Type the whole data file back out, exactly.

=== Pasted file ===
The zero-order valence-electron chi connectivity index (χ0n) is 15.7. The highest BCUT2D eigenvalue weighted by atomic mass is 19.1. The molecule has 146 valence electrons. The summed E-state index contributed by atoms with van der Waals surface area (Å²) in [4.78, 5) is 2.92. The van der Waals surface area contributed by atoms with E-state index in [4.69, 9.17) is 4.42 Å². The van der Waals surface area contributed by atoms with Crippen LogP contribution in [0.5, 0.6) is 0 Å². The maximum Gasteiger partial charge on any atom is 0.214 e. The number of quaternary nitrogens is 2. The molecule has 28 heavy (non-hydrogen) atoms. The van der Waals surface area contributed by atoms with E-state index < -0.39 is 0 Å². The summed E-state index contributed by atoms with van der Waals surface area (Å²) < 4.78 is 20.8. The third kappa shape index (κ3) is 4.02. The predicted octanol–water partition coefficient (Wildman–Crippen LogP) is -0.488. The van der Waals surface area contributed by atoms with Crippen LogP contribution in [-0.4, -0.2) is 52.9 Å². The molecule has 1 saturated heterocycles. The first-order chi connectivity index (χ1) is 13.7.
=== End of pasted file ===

The zero-order valence-electron chi connectivity index (χ0n) is 15.7. The highest BCUT2D eigenvalue weighted by atomic mass is 19.1. The molecule has 146 valence electrons. The summed E-state index contributed by atoms with van der Waals surface area (Å²) in [4.78, 5) is 2.92. The van der Waals surface area contributed by atoms with E-state index in [4.69, 9.17) is 4.42 Å². The van der Waals surface area contributed by atoms with Crippen LogP contribution in [0.5, 0.6) is 0 Å². The maximum Gasteiger partial charge on any atom is 0.214 e. The number of quaternary nitrogens is 2. The molecule has 28 heavy (non-hydrogen) atoms. The van der Waals surface area contributed by atoms with E-state index < -0.39 is 0 Å². The summed E-state index contributed by atoms with van der Waals surface area (Å²) < 4.78 is 20.8. The third kappa shape index (κ3) is 4.02. The predicted octanol–water partition coefficient (Wildman–Crippen LogP) is -0.488. The van der Waals surface area contributed by atoms with Crippen LogP contribution in [-0.4, -0.2) is 52.9 Å². The molecule has 1 saturated heterocycles. The first-order chi connectivity index (χ1) is 13.7.